Jeremy Snyder in Baton Rouge with Samaritan’s Purse, April 2018. In the piece below he looks back on that experience, and forward.
I, like many people, am what you might call passively philanthropic. I have donated money and toys, run races, and even jumped in a freezing lake in the name of charity. However, I have always maintained a comfortable distance from those I was helping.
The Samaritan’s Purse trip was different. It offered the opportunity to be active in the face of need, to meet and connect with those who required assistance. In this case, that happened to be the victims of the August 2016 flood that ravaged Louisiana, and damaged over 140,000 homes. After almost two years, there are still people living in FEMA trailers. These people were generous enough to open their lives and their grief to us, and allow us to provide some small measure of comfort.
The fine staff of Samaritan’s Purse was generous in their thanks and praise for the sacrifices we made to be there, but I do not feel as if I gave up anything. I was able to travel to a place I had never been, learn things, and do some good in the process. If anyone is to be praised for sacrifice, it would be those I left behind: my wife, who had to parent our five children alone; my co-workers, who had to pick up my slack; even Innovairre, who paid to send seven of us, from six locations, on the trip. Jesse Aynes-IA, Cassandra Clark-NJ, Linda Lockett-VA, Linda Glazer-MD, Lisa Balsan-VA, Jeremy Snyder-OH, and Mary-Anne Brister-NH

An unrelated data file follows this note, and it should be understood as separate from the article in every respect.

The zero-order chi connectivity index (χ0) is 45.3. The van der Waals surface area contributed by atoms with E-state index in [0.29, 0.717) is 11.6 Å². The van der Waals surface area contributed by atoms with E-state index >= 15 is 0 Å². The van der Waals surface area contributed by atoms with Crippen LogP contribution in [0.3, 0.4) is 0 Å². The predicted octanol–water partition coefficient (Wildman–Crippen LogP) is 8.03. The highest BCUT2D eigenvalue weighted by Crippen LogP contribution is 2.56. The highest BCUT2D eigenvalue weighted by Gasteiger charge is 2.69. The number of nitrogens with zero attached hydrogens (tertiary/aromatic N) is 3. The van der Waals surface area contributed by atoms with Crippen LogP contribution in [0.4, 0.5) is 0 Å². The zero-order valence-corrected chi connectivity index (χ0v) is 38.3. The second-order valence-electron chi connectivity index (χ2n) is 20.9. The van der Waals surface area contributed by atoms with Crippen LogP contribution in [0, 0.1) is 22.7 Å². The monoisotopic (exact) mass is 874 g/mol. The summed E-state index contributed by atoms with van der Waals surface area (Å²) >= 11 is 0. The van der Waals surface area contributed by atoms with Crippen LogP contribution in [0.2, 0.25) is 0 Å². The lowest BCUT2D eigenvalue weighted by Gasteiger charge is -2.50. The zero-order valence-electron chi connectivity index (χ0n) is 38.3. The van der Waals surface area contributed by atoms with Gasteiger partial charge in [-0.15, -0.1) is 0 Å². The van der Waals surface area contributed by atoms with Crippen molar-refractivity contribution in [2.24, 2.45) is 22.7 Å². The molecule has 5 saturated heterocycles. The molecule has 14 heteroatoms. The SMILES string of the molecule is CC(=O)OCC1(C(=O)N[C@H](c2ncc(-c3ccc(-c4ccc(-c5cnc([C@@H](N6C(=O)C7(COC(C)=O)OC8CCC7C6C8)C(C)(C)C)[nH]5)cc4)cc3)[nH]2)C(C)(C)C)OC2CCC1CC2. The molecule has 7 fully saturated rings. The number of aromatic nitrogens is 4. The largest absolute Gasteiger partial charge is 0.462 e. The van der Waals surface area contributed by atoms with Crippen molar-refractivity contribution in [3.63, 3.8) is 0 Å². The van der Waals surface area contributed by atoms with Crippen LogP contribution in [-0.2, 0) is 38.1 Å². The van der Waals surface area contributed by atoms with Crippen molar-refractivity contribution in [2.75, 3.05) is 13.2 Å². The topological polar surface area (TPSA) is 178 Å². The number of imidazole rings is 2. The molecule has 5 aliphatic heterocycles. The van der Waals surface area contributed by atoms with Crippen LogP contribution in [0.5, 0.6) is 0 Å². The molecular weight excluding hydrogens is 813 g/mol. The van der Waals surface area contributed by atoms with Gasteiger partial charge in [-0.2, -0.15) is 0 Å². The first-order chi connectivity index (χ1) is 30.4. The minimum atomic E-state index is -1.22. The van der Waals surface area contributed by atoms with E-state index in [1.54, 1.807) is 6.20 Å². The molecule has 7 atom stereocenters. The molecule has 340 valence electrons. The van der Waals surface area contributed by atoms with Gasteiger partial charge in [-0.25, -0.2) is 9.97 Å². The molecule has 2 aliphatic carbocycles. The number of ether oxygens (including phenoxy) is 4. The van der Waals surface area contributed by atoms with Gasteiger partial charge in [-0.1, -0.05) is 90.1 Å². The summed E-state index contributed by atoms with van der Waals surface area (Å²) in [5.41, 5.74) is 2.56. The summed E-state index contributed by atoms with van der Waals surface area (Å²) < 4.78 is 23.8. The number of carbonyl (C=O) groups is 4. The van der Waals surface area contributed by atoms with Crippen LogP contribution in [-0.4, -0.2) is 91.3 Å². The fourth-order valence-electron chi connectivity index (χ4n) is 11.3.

Although I consider my time with Samaritan’s Purse well spent, I left feeling like I hadn’t done enough, but should I have? Had I left with a feeling of completion, would I be likely to volunteer again? I’m also left with the question, why did it take so long? Why did it take a disaster four states away to spur me to action? There are people in my own community hurting, and a myriad of ways to be of service, so why have I been passive about it? There’s nothing inherently wrong with passive philanthropy—in fact, without it most charities wouldn’t exist—but I don’t think it’s enough for me anymore. There will always be people in need, whose lives have been shattered, and who could use a kind word and a hand to help them to their feet. There will always be work to do, and what I did yesterday, matters less than what I will do tomorrow.